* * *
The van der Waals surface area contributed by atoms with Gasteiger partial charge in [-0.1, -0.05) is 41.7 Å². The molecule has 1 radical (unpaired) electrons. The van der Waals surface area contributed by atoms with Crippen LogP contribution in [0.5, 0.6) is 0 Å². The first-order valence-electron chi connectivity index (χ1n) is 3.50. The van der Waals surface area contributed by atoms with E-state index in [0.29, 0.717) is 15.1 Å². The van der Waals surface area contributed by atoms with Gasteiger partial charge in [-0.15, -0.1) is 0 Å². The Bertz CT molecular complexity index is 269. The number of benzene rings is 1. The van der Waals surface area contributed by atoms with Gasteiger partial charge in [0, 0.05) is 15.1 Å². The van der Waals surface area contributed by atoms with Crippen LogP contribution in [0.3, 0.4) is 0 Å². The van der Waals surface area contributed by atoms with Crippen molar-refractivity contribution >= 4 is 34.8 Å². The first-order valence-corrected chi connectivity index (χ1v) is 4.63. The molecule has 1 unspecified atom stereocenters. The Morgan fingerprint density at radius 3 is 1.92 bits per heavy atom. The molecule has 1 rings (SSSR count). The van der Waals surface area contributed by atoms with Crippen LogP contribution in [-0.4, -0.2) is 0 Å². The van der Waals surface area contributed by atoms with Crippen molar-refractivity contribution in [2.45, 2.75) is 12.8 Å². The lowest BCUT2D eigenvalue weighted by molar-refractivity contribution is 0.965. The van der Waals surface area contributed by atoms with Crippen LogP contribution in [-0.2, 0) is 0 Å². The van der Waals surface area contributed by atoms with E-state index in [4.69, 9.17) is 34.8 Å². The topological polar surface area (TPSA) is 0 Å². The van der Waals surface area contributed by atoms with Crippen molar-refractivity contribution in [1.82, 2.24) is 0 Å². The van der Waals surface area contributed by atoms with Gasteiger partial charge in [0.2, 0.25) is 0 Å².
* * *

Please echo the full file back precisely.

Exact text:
The van der Waals surface area contributed by atoms with Gasteiger partial charge in [-0.1, -0.05) is 41.7 Å². The molecule has 1 radical (unpaired) electrons. The van der Waals surface area contributed by atoms with Crippen LogP contribution in [0.5, 0.6) is 0 Å². The first-order valence-electron chi connectivity index (χ1n) is 3.50. The van der Waals surface area contributed by atoms with E-state index in [0.29, 0.717) is 15.1 Å². The van der Waals surface area contributed by atoms with Gasteiger partial charge in [-0.15, -0.1) is 0 Å². The Bertz CT molecular complexity index is 269. The number of benzene rings is 1. The van der Waals surface area contributed by atoms with Gasteiger partial charge in [0, 0.05) is 15.1 Å². The van der Waals surface area contributed by atoms with Crippen LogP contribution in [0.3, 0.4) is 0 Å². The van der Waals surface area contributed by atoms with Crippen molar-refractivity contribution >= 4 is 34.8 Å². The first-order valence-corrected chi connectivity index (χ1v) is 4.63. The molecule has 1 unspecified atom stereocenters. The Morgan fingerprint density at radius 3 is 1.92 bits per heavy atom. The molecule has 1 rings (SSSR count). The van der Waals surface area contributed by atoms with Crippen LogP contribution in [-0.4, -0.2) is 0 Å². The van der Waals surface area contributed by atoms with Crippen molar-refractivity contribution in [2.45, 2.75) is 12.8 Å². The lowest BCUT2D eigenvalue weighted by molar-refractivity contribution is 0.965. The van der Waals surface area contributed by atoms with Crippen LogP contribution in [-0.2, 0) is 0 Å². The van der Waals surface area contributed by atoms with E-state index in [4.69, 9.17) is 34.8 Å². The topological polar surface area (TPSA) is 0 Å². The van der Waals surface area contributed by atoms with Crippen molar-refractivity contribution in [1.82, 2.24) is 0 Å². The van der Waals surface area contributed by atoms with Gasteiger partial charge in [0.2, 0.25) is 0 Å².